This large public square in front of Birmingham Council House is, unsurprisingly, named after Queen Victoria. Prior to 1901 however it was known as Council House Square. A parish church was on the site first, from 1813, followed by Birmingham Town Hall (1832-1834) and then the current Council House. One of the central features of the Square is this statue which I was amused to discover on researching this post is known locally as “Floozie in the Jacuzzi”. Now a flower bed it was part of a water fountain up until 2013 when irreparable faults led to the water being permanently turned off.Continue reading
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A friend and I picked Leamington Spa in Warwickshire as a good day trip location roughly half-way between where we each live. Our first stop was to wander around Jephson Gardens. Around five minutes from the train station the gardens, which are named for Dr Henry Jephson who promoted the town as a spa destination, were created in 1831 and have been a popular attraction ever since.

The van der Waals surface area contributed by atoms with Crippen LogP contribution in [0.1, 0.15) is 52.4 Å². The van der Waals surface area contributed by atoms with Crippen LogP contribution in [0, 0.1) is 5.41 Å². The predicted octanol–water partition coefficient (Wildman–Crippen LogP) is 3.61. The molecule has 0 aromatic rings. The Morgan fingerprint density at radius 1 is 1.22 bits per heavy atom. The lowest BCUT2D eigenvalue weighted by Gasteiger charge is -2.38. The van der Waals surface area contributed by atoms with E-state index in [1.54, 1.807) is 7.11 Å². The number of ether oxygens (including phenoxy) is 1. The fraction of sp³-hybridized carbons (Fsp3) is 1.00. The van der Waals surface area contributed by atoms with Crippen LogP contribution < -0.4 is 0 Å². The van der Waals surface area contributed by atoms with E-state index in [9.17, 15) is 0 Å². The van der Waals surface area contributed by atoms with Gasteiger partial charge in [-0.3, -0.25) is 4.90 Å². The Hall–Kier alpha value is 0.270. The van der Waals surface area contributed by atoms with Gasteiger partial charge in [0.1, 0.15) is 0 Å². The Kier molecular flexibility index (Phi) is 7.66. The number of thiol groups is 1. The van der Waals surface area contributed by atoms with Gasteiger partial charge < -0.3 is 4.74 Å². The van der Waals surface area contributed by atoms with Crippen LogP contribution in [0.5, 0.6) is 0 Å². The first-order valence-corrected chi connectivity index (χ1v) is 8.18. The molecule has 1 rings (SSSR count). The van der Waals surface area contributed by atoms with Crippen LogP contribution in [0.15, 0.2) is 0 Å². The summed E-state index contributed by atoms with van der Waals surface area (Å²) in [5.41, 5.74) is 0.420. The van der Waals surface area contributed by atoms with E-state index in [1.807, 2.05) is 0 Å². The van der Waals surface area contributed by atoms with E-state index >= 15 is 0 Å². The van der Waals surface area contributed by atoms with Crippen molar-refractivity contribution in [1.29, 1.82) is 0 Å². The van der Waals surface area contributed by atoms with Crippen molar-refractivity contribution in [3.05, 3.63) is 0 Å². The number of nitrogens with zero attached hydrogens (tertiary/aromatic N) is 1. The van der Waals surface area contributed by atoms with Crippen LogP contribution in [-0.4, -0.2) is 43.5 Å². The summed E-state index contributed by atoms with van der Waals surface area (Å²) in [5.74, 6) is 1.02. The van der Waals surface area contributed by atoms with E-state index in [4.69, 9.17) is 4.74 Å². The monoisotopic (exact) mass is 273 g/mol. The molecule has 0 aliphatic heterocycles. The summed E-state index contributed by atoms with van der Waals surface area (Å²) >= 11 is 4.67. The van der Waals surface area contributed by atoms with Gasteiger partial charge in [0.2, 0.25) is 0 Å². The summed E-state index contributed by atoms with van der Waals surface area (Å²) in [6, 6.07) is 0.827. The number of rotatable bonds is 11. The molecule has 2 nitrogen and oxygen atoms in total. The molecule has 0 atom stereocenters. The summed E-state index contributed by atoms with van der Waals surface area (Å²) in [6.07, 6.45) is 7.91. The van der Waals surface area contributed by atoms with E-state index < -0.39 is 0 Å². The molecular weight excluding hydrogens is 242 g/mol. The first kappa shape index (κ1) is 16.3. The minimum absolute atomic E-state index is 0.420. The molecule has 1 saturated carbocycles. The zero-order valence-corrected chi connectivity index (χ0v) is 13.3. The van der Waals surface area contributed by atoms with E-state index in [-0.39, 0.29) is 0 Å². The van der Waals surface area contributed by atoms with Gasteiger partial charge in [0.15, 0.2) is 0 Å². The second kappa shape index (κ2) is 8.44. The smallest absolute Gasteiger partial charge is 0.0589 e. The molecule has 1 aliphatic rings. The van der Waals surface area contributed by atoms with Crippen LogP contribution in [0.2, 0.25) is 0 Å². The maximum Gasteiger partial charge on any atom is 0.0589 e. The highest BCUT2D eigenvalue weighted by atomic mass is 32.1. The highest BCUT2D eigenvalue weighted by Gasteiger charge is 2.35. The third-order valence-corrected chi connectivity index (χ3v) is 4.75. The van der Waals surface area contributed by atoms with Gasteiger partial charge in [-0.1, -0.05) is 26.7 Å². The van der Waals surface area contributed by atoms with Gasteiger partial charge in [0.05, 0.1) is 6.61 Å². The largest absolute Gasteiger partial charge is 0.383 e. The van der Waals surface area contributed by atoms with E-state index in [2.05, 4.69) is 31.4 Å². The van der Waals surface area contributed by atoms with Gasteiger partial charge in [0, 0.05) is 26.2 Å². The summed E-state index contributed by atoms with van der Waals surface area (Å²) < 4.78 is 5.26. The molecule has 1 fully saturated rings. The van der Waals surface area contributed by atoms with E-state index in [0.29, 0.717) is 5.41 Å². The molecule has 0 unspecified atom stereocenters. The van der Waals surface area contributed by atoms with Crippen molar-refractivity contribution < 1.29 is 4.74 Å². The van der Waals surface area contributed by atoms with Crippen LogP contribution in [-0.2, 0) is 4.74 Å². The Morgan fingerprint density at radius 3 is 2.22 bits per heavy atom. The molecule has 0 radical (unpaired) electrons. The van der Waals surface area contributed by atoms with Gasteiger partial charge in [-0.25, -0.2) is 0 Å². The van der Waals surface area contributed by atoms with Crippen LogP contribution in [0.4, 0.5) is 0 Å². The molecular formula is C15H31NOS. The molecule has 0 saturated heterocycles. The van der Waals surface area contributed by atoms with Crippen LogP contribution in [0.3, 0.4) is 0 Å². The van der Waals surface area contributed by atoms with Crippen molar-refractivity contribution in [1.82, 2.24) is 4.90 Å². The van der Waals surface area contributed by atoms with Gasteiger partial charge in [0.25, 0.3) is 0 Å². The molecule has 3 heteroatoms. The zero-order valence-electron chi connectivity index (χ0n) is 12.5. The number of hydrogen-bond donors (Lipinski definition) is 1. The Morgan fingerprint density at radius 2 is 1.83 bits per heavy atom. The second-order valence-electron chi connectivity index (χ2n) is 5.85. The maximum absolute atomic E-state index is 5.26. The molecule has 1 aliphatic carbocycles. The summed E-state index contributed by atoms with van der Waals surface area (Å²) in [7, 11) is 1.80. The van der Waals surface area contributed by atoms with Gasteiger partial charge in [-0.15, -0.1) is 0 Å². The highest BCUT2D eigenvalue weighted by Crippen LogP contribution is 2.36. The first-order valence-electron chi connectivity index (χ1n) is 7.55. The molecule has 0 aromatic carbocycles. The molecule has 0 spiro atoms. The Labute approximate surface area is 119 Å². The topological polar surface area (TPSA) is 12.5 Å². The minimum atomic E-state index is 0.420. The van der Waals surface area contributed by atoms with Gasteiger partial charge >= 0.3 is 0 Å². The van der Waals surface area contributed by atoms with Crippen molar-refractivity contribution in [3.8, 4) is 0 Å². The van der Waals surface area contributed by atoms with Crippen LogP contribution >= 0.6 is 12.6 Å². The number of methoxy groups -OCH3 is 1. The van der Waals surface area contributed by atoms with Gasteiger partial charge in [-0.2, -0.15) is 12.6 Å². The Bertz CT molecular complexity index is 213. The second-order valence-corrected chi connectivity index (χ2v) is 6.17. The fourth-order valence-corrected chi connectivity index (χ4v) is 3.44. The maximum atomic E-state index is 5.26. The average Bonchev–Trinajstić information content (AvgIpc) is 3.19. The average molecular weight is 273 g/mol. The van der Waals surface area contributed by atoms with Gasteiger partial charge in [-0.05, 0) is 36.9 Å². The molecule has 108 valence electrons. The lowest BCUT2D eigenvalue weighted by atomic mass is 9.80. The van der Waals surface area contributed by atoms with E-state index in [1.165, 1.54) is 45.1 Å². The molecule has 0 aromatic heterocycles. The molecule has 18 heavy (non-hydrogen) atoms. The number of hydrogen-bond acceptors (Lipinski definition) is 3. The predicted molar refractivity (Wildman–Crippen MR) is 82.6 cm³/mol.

Whenever I’m in London for a few days I try and schedule an afternoon of just wandering around an area and taking photos of places I’ve not managed to visit before or where I’ve visited only briefly. Despite the intermittent rain after visiting Temple Church I decided to take a wander around Somerset House. There was some sort of event going on inside so I only took photos of the courtyard and exterior.
One extremely bright and sunny day I headed out to the Vigeland Sculpture Park, the world’s largest sculpture park made by a single artist. Gustav Vigeland was an important Norwegian sculptor and the designer of the Nobel Peace Prize medal. The sculpture park was his life’s work and has over 200 sculptures made from bronze, granite and wrought iron.